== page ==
One of Big Sur’s pioneers, Charles Henry Bixby, was a transplanted New Yorker, born in that state’s Livingston County in 1837 where his father operated a successful textile business. In 1852, at the age of 15, he moved west by wagon train to California where he lived for five years before returning to New York.
A few years later, he returned to California and entered the Civil War in 1864 as a Corporal in the Seventh California Infantry Company G, enlisting in Placerville and serving in Arizona. After mustering out in San Francisco, he went north and began raising cattle in Sonoma County near Healdsburg. Apparently the cattle business went well, and in 1868 he moved south to a spot some 15 miles south of Carmel. In her book, A Tribute to Yesterday, Sharron Lee Hale notes:
“Charles followed in his father’s footsteps in his business ability, and he soon established a prolific lumber industry, logging with oxen during the tanbark period in Big Sur. He acquired several acres of land where he built his home on a gentle slope above what is known as Bixby Canyon, just above Bixby Landing, where he also established a school and mail stop. During this time, Charles Bixby took on two partners, one in business, a man called McClellan, and a wife, Miss Barbara Sammons of Alisal, the daughter of Ira Sammons, who himself crossed the plains from New York in 1864.”
Peter Gray Scott, in his book Where the Road Begins, provides an interesting account of Bixby’s early days in Big Sur:
“Bixby came for the logging but without a road or pier, he realized he had no way to move logs to market. Bixby approached the County government in 1869 requesting a road from Carmel to his cove. The County refused, saying the road would serve no purpose since “no one would ever want to live there.’”
So Bixby and his new partner McClellan built a landing and loading chute near their new sawmill in the area we know today as Bixby’s Landing, enabling schooners to dock and load Bixby’s shingles and shakes, railroad ties, and pulverized bark for the tanning industry for transport to San Francisco and beyond.
Later, following the discovery of lime deposits on Long Ridge above Mill Creek, the lime was hauled by mules to the coast on wooden sleds. Kilns were built and the fired lime was sold as a component for mortar and other building materials.
But a road was still needed, so in 1870 Charles enlisted the assistance of his father who had by now sold his textile business and also moved west. Charles and his father built the wagon road the County had refused to authorize, running some 18 miles down the coast from the Carmel Mission to Bixby’s Landing, complete with twenty-three bridges crossing the numerous creeks.
Somewhat later, the younger Bixby joined with another Big Sur pioneer, WB (William Brainerd) Post to improve and extend the earlier road south to Post Ranch.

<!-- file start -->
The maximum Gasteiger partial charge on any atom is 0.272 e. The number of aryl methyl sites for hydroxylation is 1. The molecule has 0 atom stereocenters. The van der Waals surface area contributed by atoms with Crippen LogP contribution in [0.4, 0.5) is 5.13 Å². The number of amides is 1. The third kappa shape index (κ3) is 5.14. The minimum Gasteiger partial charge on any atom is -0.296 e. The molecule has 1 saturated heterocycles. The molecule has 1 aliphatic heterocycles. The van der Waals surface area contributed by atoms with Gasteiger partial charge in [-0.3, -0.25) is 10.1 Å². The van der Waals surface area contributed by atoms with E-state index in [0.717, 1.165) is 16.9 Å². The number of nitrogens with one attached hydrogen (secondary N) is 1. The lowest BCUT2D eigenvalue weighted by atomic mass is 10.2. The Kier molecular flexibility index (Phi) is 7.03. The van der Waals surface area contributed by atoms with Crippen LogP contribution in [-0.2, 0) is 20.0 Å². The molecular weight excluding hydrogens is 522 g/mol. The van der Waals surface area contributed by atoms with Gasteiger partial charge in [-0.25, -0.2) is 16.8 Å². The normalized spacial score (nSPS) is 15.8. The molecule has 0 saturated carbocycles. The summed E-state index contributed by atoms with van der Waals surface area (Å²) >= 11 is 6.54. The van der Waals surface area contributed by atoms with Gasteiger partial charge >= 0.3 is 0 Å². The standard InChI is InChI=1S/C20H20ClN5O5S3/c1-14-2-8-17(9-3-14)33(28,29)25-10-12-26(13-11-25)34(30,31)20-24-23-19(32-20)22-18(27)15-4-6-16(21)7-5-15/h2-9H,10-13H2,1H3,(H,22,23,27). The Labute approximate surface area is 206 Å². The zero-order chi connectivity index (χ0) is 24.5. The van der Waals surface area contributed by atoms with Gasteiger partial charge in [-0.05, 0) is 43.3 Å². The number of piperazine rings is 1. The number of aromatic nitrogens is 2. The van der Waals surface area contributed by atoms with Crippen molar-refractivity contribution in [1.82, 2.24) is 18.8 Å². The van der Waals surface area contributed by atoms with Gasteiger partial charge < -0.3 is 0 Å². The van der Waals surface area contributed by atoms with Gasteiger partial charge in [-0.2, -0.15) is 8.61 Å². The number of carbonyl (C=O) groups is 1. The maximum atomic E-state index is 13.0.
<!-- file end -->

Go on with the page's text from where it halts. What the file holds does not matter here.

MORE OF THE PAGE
The logging, tanbark, and lime production continued and Bixby, who had also begun to raise cattle in Big Sur as he had earlier in Sonoma County, steadily added additional property to his holdings, amassing some 1100 acres.
In 1904, Bixby sold his property to the Monterey Lime Company and moved from Big Sur to the relative metropolis of Monterey to a new family home at 517 Madison Street. Not being one destined for a rocking chair, he hauled the US mail for several years from Monterey to Corral de Tierra. He died in 1915 and is buried in Monterey at El Encinal Cemetery.
Bixby never saw “his” bridge, which opened in 1932, but his name certainly lives on. The official name of the bridge is “Bixby Creek Bridge.” Early on the bridge was also known as “Rainbow Bridge” after the nearby Rainbow Lodge resort that operated for several years. Today, it’s known to most everyone as simply the “Bixby Bridge,” and owing to its graceful architecture and magnificent setting, it’s one of the most photographed bridges in the world.
About the bridge:
Built by the State of California on what was then the Carmel-San Simeon Highway at a spot spanning Bixby Creek, approximately 15 miles south of Carmel, just south of the intersection with the old Coast Road. The State had begun construction of the highway in the early 1920’s.
Under the direction of California state highway engineer Charles H. Purcell, bridge engineer Frederick W. Panhorst, and design engineer Harvey D. Stover, the bridge was built by Ward Engineering Company of San Francisco at an under-budget cost of $199, 861. Construction began in August 1931; it was completed October 1932, and opened to traffic November 27, 1932.
Total length of the open-spandrel arch bridge is 714 feet, with the longest span being 320 feet, at a height of 280 feet.
In 1939 the highway was renamed State Route 1, following the highway’s extension to San Luis Obispo. Highway 1 was named California’s first scenic highway in 1965.
The bridge underwent seismic retrofitting in the 1990’s at a cost of $20 million, but is still classified as “functionally obsolete” due to its narrow, 24 foot width.